There may or may not be a way to improve it, but I do still want to leave all the possibilities open for the moment in case someone has a new idea that might help, or a better idea for something to replace it with.

I am much more in favor of a peer writing and critiquing group going forwards. If there are any current mentors who want to keep things the way they are, I’d say let them continue the involvement that they have.

I’ve been enjoying the mentor/mentee programme, although I feel I should be doing more. (What I’ve mostly been doing is going ‘poke poke poke WRITE STUFF poke poke poke’.)

The reason I didn’t volunteer to mentor is because I don’t feel like I have the skills. ^.^;

The program itself seems like a good idea to me and I see no reason why it shouldn’t continue. But, peer-based writing groups also sound good.

Just to throw something else into the discussion – from the perspective of potential mentors, would it be better to be able to see the mentees before committing to being a mentor? Right now, only people who formally express interest in being mentors can even see the waiting mentees’ info. Would it help if that info were viewable, say, to all guild members, or to all forum members? (With contact info hidden, of course.)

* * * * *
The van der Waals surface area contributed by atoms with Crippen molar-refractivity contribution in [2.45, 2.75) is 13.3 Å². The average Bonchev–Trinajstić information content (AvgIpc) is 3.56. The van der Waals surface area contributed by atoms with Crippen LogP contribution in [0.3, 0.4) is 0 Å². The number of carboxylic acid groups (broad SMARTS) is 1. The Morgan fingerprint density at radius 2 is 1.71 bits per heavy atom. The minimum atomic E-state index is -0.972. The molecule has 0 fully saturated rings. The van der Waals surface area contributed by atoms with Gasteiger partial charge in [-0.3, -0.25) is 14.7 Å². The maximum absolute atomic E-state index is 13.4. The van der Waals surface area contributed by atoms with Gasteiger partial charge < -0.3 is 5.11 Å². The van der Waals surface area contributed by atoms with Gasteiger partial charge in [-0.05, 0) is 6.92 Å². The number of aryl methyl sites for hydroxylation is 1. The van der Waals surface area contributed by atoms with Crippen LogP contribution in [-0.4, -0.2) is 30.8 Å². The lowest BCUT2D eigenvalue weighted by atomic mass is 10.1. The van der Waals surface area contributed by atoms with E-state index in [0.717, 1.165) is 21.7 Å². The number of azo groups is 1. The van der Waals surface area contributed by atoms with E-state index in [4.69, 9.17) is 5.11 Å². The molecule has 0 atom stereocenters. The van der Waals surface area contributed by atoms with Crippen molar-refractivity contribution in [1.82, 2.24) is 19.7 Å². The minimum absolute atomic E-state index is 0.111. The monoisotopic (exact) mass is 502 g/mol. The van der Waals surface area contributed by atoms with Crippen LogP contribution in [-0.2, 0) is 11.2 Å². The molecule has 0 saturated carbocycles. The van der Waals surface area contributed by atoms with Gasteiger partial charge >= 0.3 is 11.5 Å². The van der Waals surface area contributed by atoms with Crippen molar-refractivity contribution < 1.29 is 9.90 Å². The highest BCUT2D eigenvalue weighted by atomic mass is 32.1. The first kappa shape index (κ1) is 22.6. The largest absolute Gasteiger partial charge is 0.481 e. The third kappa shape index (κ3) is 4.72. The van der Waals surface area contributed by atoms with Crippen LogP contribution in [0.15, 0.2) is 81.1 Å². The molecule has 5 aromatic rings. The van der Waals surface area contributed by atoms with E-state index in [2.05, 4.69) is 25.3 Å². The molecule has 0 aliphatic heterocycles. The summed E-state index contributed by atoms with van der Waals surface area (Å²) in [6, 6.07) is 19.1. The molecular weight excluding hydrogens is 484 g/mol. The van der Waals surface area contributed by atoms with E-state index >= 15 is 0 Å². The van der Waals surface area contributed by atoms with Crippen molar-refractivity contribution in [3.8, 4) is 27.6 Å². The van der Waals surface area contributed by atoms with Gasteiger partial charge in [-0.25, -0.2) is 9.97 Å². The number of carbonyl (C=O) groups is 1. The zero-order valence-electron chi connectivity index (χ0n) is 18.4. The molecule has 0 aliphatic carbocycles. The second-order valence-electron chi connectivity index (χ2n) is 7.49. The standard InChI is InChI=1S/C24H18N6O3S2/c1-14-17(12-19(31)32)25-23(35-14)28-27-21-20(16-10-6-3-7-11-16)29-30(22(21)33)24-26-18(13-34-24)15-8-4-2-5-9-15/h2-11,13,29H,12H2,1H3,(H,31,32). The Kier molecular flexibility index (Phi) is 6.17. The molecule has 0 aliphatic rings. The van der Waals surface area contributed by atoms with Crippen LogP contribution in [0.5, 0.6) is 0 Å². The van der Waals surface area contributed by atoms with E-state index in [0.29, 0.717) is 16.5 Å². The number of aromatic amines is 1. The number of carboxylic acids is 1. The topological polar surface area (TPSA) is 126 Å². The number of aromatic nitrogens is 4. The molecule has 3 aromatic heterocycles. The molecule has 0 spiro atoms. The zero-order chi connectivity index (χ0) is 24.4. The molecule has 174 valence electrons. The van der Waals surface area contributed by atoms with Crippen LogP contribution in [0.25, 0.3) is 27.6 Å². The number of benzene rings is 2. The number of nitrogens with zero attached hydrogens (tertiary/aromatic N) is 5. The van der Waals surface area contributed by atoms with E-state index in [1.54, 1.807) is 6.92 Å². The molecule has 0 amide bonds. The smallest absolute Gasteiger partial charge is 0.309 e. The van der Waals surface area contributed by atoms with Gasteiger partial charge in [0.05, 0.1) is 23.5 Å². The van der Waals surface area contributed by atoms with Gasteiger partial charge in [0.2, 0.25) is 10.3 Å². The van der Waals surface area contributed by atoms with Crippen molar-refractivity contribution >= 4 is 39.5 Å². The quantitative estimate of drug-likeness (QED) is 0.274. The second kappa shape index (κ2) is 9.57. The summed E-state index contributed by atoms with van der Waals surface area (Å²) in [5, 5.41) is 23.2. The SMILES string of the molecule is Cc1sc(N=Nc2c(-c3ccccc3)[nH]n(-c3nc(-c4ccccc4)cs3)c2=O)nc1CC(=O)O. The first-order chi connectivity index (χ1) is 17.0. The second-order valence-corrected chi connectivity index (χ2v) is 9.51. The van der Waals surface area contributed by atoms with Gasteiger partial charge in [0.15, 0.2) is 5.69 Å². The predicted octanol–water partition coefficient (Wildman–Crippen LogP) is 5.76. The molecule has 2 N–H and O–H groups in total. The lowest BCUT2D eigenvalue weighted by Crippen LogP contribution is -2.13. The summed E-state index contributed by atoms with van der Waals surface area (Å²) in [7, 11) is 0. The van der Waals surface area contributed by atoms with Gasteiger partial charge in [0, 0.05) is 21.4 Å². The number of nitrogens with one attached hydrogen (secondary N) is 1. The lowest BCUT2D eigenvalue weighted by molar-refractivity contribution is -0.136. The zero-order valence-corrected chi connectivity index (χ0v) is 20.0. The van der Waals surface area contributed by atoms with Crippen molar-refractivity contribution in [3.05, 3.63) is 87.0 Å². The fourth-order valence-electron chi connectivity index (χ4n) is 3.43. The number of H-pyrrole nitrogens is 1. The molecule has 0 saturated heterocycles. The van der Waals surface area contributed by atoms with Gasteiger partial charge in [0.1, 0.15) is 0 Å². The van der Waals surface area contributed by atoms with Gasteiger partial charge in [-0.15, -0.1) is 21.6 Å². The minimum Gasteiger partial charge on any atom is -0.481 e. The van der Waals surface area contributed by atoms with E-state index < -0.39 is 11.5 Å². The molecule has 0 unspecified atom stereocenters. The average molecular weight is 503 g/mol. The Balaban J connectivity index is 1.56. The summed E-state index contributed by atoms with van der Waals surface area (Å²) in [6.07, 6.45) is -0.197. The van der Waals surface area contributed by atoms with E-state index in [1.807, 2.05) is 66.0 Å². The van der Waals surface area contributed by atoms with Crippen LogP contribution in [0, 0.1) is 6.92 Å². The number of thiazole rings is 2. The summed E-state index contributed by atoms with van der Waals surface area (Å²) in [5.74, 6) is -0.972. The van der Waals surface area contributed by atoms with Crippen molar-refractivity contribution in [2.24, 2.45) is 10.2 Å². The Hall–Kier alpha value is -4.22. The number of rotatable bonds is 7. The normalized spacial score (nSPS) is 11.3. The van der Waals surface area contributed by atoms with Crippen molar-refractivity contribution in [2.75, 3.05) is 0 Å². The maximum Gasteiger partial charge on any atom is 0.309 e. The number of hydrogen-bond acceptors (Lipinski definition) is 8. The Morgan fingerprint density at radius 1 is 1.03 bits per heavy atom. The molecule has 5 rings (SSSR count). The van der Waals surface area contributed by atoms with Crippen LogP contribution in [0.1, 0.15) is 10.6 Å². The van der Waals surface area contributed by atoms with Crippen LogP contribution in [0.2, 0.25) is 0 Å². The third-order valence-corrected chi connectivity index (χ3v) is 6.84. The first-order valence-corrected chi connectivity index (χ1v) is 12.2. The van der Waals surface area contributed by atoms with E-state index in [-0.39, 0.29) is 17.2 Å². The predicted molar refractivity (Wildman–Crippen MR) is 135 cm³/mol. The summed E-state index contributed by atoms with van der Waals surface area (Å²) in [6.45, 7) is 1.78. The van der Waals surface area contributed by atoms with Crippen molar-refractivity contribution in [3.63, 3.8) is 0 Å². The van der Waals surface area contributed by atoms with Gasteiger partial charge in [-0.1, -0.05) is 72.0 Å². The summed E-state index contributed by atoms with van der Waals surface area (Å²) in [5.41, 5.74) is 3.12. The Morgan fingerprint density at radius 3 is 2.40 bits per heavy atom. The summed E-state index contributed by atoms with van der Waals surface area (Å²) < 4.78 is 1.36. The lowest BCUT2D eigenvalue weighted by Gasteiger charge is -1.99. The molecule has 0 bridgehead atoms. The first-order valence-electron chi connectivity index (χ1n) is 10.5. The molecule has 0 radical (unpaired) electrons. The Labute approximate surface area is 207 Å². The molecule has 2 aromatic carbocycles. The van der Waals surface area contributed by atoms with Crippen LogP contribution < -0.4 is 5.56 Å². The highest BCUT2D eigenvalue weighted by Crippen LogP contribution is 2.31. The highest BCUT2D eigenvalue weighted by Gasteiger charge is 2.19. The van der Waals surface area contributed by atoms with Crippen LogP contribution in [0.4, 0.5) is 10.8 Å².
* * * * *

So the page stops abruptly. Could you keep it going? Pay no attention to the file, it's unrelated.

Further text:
My experience as a mentee (hello, Huskyteer!) was very fruitful. It was directly responsible for me expecting my work to appear in print later this year.

I have a great deal of experience with both sides of that sort of relationship; I have been mentored by several individuals in my profession, and I have passed on what they taught me as well as things I’ve discovered myself to both inexperienced peers and the up and coming generation. And I wouldn’t call the program a failure–it certainly did not fail me, but I may have had different expectations about how this would work.